Electric Ducted Fan Aerodynamics and Optimisation

Lead Research Organisation: University of Surrey
Department Name: Mechanical Engineering Sciences

Abstract

This research investigates fully integrated electric ducted fan propulsion system characteristics for future novel air-vehicle configuration designs. The eventual aim of the research is to develop a performance metric and design guidelines considering the interdependent aerodynamic effects between body and propulsion system.

The full integration of the propulsion system into an airframe can offer overall system benefits as propulsion mounting components can be omitted, reducing both wetted area (friction drag) and system weight while allowing for a more compact airframe design as well as compact storage and transportation possibilities. The interactions between airframe and propulsion system though result in an increased aerodynamic complexity. Unlike conventional configurations where the resulting drag of an airframe is overcome by a propulsion system producing thrust from ingesting free stream air, the investigated configuration will ingest the fluid responsible for part of the vehicle's drag. Despite the increased aerodynamic complexity, the so-called boundary layer ingestion (BLI) can potentially benefit the overall performance of the air-vehicle. For axisymmetric bodies, theoretical studies suggest efficiency improvements in the order of 20%. The concept investigated in this study has an axisymmetric body together with a fully integrated tail mounted in-line boundary layer ingesting Electric Ducted Fan (EDF).

Many theoretical approaches though neglect or insufficiently integrate the interdependence between the air-vehicle and propulsion system. As the boundary layer of the vehicle's airframe is being ingested, the fan will impose a pressure gradient onto the flow upstream, essentially affecting the boundary layer around the body. Thus, the drag will be altered through BLI by the acceleration of its surrounding flow. The interdependence of thrust and drag when employing the ingestion of the body's boundary layer void the division of thrust and drag as two independent parameters as traditionally done in performance quantification of air-vehicles.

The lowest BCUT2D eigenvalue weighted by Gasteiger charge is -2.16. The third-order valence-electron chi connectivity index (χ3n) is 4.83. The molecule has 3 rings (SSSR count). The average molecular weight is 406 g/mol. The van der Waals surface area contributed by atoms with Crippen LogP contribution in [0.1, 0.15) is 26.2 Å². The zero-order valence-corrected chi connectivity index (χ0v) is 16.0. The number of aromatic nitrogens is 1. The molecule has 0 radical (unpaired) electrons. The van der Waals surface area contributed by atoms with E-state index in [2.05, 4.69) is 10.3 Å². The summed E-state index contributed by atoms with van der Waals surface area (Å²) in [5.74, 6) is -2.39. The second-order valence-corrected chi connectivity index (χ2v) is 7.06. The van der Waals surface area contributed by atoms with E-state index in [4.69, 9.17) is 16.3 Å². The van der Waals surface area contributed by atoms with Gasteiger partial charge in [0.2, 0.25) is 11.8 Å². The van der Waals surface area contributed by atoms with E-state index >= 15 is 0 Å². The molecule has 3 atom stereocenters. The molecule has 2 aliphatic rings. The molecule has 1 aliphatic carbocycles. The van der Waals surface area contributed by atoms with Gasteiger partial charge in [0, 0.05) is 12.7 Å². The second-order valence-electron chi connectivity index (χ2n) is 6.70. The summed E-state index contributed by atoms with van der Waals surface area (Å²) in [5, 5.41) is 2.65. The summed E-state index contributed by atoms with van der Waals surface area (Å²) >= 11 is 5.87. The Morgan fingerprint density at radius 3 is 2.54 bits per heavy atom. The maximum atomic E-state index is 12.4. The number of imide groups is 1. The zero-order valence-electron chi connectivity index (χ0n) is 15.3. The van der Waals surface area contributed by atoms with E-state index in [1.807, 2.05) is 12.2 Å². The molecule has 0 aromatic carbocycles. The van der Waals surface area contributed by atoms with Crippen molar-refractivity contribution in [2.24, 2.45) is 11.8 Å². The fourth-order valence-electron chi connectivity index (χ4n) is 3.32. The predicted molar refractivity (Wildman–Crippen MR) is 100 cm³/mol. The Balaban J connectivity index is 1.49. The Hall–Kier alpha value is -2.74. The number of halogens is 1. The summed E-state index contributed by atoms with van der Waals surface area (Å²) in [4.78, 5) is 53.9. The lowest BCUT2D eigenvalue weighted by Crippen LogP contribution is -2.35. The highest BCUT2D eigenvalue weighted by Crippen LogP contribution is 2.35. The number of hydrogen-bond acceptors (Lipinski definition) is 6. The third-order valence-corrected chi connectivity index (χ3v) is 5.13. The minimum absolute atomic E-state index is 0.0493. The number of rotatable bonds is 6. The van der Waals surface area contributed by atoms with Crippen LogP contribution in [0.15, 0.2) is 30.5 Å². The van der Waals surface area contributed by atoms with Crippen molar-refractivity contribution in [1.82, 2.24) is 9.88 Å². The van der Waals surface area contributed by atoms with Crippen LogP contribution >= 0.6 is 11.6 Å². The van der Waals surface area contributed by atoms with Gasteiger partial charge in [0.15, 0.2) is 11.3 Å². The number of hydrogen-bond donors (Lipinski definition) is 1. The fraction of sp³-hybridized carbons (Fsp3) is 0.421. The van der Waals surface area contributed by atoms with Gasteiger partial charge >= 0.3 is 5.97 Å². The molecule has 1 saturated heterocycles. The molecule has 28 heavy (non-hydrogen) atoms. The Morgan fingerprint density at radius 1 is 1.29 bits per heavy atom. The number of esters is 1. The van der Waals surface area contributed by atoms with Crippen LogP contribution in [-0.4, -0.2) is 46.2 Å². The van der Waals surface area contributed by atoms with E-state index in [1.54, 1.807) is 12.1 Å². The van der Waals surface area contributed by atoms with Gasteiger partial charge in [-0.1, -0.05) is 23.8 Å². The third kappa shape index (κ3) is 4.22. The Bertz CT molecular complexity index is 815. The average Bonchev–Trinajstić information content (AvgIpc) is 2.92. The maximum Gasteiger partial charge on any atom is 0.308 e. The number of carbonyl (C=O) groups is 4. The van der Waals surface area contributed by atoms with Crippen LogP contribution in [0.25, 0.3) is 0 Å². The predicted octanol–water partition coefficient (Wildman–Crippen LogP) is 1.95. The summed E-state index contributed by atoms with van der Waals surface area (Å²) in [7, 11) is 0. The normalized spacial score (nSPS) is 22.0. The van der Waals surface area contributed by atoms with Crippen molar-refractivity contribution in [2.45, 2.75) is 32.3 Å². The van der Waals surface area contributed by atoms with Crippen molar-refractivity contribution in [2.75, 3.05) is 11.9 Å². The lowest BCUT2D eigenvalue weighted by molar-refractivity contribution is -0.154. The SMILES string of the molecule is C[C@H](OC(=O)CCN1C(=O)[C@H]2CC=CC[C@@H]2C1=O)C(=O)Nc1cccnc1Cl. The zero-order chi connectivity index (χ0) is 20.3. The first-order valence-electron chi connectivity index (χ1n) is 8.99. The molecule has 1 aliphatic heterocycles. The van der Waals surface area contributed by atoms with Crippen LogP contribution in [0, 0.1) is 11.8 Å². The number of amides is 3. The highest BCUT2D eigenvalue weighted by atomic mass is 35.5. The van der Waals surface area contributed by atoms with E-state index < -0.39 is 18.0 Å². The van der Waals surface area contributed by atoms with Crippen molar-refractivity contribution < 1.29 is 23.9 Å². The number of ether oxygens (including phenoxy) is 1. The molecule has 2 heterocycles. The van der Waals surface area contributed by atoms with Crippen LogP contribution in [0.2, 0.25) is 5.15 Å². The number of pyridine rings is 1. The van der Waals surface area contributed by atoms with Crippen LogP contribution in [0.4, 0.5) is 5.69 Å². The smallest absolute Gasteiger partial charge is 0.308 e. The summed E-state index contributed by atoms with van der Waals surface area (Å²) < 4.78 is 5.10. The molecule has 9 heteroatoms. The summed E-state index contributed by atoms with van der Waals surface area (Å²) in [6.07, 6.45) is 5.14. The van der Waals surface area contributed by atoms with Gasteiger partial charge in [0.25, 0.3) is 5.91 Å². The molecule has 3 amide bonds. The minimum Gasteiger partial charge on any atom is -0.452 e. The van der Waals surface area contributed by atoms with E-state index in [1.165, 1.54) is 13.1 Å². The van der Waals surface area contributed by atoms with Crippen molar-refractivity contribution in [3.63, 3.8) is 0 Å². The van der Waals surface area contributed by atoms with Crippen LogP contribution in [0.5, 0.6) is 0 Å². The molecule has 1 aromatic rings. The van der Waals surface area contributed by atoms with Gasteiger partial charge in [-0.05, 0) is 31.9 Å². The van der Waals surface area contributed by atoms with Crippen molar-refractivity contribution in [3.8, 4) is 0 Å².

Detailed investigation of the aerodynamic characterises of the boundary layer are therefore an essential part of this research. Computational Fluid Dynamics (CFD) can simulate aerodynamic behaviour, whereas the accuracy is greatly dependant on flow complexity as well as computational resources. The added variables of aerodynamic interdependence of the airframe and propulsion system are insufficiently validated by present computational methods.

This research therefore aims to combine experimental with computational techniques. By developing a bespoke low-cost modular experimental wind tunnel model, high quality experimental data can be generated and used for validation of CFD. Experimentally validated CFD tools will increase confidence in their use, enabling further insight into the flow-physics beyond the scope of experimental measurement techniques. The combined use of experimental and computational approaches will underpin development of suitable performance metrics which can then be used for subsequent integration and optimisation. The aim is then to quantify the interdependence of the body and propulsion system, in order to define design guidelines for future applications having closely integrated propulsion systems with boundary layer ingestion.

This research will incorporate:
- Low-cost modular experimental wind tunnel model for experimentally investigating a variety of different shapes/configurations
- Powered Wind Tunnel testing
- Electric propulsion and investigation of associated aerothermal effects
- Efficient and effective coupling of experimental and computational methods
- Derivation of suitable performance metrics and subsequent performance optimization
- Development of future design methodology for in-line EDF air-vehicle integration

The research benefits through close collaboration with QinetiQ.

Publications

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Studentship Projects

Project Reference Relationship Related To Start End Student Name
EP/N509772/1 01/10/2016 30/09/2021
1846031 Studentship EP/N509772/1 01/01/2017 31/12/2019 Lucas Leander Kob